More protection required for retailer workers as violence is on the rise, according to latest statistics

Following an MP debate on 5 November 2019, the government is due to release long-awaited guidance as to how it intends to protect workers in the retail industry against violence, harassment and abuse.

14 January 2020

Following an MP debate on 5 November 2019, the government is due to release long-awaited guidance as to how it intends to protect workers in the retail industry against violence, harassment and abuse.

Last year the shop-workers’ union Usdaw launched its annual Respect for Shop-workers Week (11 – 17 November 2019), and also released interim results from its ongoing surveys within the retail sector. The results showed a number of statistics in relation to violent behaviour suffered by retail workers, including:

  • The average shop-worker had been verbally abused, threatened or assaulted more than 21 times in the last 12 months
  • 65.01% of shop-workers had experienced verbal abuse
  • 41% had received threats from customers
  • Approximately 390 assaults on shop-workers occurred every day
  • Only 2 in 5 shop-workers had ever seen a patrolling police officer inside the shop they work in

In response to these statistics, Usdaw and the British Retail Consortium have urged the government to tackle the increasing violence within the retail sector and support tougher sentencing.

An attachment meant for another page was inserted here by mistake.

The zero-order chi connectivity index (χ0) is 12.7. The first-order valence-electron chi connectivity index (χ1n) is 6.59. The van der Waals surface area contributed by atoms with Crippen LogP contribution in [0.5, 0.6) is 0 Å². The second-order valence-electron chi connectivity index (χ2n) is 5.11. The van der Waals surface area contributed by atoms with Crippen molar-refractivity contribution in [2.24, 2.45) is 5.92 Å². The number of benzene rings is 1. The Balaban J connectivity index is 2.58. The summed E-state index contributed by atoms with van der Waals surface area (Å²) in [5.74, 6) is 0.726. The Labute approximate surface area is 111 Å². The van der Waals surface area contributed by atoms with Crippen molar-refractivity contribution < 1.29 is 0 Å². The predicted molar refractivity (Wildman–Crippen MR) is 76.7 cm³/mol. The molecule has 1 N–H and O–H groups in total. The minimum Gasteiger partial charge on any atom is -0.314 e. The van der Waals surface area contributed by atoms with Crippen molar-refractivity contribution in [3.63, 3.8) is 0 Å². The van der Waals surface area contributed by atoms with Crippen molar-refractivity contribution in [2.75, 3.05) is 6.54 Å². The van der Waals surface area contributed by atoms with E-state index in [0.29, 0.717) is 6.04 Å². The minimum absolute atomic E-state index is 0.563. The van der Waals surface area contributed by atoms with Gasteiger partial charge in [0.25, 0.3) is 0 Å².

The Department for crime, policing and the fire service issued a call for evidence on 5 April 2019, encouraging retailers to submit their evidence and experiences of violence towards their shop-workers. The closing date for submissions elapsed on 28 June and it had been hoped that an official response would shortly follow. However, the government response is still anticipated, with the department minister Kit Malthouse announcing that he hopes to publish a full response “as quickly as possible” after the general election.

There are calls within the retail sector to make an assault upon a retail worker a specific statutory offence. Should this be implemented by the government, retail workers would be protected by law against violence in the same way as those working for the emergency services.

Whilst the creation of a new offence appears unlikely given that MPs rejected this suggestion last year, it is hoped that the government’s guidance will provide retailers with clear and effective solutions to the increasing problem of violence.

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